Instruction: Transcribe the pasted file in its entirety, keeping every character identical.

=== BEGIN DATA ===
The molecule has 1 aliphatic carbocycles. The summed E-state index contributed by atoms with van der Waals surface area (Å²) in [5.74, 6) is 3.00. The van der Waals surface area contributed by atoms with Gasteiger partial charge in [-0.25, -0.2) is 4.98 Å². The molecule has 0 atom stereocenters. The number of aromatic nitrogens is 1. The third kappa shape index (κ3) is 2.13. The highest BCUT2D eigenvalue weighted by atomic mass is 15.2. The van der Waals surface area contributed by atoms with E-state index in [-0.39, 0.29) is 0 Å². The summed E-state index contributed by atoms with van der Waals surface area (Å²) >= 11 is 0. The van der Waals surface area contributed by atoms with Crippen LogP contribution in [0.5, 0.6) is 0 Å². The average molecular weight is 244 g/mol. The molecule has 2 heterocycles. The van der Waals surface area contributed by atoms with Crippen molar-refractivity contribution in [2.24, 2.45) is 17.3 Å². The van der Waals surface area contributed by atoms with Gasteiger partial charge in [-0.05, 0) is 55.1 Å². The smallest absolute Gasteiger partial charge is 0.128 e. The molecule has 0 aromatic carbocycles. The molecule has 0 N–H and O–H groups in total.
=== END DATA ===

The molecule has 1 aliphatic carbocycles. The summed E-state index contributed by atoms with van der Waals surface area (Å²) in [5.74, 6) is 3.00. The van der Waals surface area contributed by atoms with Gasteiger partial charge in [-0.25, -0.2) is 4.98 Å². The molecule has 0 atom stereocenters. The number of aromatic nitrogens is 1. The third kappa shape index (κ3) is 2.13. The highest BCUT2D eigenvalue weighted by atomic mass is 15.2. The van der Waals surface area contributed by atoms with E-state index in [-0.39, 0.29) is 0 Å². The summed E-state index contributed by atoms with van der Waals surface area (Å²) >= 11 is 0. The van der Waals surface area contributed by atoms with Crippen LogP contribution in [0.5, 0.6) is 0 Å². The average molecular weight is 244 g/mol. The molecule has 2 heterocycles. The van der Waals surface area contributed by atoms with Crippen molar-refractivity contribution in [2.24, 2.45) is 17.3 Å². The van der Waals surface area contributed by atoms with Gasteiger partial charge in [-0.05, 0) is 55.1 Å². The smallest absolute Gasteiger partial charge is 0.128 e. The molecule has 0 aromatic carbocycles. The molecule has 0 N–H and O–H groups in total.